Special Issue "Trace Species Associated with Atmospheric Pollution"

A special issue of Atmosphere (ISSN 2073-4433).

Deadline for manuscript submissions: closed (30 January 2011)

Special Issue Editor

Guest Editor
Prof. Dr. Robert W. Talbot

Institute for Climate and Atmospheric Science, Department of Earth & Atmospheric Sciences, Science & Research Bldg. 1, University of Houston, Houston, TX 77204, USA
Website | E-Mail
Interests: sources of anthropogenic atmospheric methane; autonomous drone system for detecting fugitive methane leaks; controls on ozone in Southern Texas; Impact of Saharan dust on air quality along the U.S. Gulf Coast; sources and cycling of atmospheric mercury; green sustainable urban areas; Houston port activities impact on local air quality

Special Issue Information

Dear Colleague,

Air pollution generated in urban areas, especially megacities, not only affects significantly air quality locally, but it can be transported over 1000’s of kilometers downwind. The general aspects of photochemical processing of these air masses as they age have been studied. However, recent advances in measurement capabilities over the past decade allows for many more chemical species to be studied to obtain a deeper understanding of air masses processing. These processes can be studied from ground-based, aircraft, and satellite platforms. Combination of data from these platforms provides a rich database for study.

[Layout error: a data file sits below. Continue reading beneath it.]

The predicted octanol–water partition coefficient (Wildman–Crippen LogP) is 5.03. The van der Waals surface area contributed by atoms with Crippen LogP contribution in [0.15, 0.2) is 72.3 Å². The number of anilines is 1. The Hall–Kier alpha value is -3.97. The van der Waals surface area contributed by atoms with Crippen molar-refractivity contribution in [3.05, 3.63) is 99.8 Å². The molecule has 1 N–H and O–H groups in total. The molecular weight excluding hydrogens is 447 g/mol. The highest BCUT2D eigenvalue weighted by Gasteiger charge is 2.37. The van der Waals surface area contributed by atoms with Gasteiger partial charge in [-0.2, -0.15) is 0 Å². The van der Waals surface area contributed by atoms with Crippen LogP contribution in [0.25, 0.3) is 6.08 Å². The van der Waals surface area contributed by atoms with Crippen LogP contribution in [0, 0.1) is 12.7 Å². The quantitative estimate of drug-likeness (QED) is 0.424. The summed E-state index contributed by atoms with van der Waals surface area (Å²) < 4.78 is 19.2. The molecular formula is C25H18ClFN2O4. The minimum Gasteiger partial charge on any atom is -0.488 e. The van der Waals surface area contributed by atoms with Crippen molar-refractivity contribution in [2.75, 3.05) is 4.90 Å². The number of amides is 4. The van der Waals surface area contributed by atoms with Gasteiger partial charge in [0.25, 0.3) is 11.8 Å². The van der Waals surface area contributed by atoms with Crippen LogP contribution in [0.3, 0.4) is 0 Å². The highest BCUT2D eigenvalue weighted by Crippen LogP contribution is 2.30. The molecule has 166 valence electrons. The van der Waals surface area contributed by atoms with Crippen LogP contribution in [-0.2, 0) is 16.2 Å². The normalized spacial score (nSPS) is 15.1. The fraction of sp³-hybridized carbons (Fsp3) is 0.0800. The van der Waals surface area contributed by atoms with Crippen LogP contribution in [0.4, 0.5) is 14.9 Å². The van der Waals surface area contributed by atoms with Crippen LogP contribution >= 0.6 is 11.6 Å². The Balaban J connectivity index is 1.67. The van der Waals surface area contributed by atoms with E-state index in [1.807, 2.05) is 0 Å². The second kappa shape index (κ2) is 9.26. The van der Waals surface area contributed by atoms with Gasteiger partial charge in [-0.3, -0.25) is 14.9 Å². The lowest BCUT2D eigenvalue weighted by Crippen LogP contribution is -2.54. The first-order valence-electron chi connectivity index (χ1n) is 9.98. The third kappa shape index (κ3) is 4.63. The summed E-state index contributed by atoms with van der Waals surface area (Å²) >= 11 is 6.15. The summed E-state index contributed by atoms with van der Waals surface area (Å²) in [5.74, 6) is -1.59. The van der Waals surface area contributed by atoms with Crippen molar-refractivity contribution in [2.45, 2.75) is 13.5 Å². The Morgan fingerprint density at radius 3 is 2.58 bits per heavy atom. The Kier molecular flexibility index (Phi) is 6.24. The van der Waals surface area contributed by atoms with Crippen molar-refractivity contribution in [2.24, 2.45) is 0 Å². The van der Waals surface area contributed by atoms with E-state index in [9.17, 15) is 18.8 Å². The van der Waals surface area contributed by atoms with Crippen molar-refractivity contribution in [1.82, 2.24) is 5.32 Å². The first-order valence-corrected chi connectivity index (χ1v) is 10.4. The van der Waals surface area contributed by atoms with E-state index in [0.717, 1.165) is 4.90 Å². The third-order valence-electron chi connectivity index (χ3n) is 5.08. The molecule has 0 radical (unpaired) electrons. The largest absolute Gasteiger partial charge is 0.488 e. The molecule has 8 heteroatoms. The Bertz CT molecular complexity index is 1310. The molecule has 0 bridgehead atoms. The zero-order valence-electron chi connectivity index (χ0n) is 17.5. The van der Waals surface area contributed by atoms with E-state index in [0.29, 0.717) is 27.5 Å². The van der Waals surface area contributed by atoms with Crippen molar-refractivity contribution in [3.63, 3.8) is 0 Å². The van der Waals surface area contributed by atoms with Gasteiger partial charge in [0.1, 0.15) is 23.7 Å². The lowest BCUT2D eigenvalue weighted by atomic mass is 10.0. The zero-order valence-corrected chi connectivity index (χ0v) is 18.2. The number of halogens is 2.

This special issue is devoted to papers which investigate various aspects of trace gases that originate from anthropogenic sources. Particular emphasis is on urban and their downwind areas characterized by diverse emissions and chemistry. The primary focus spans hydrocarbons, halocarbons, oxygenated compounds, greenhouse gases, organic toxins, and mercury. Both observational and modeling studies are welcome.

Kind regards,
Prof. Dr. Robert W. Talbot
Guest Editor


  • trace gases
  • anthropogenic sources
  • hydrocarbons
  • halocarbons
  • oxygenated compounds
  • greenhouse gases
  • organic toxins
  • mercury

Published Papers

This special issue is now open for submission.
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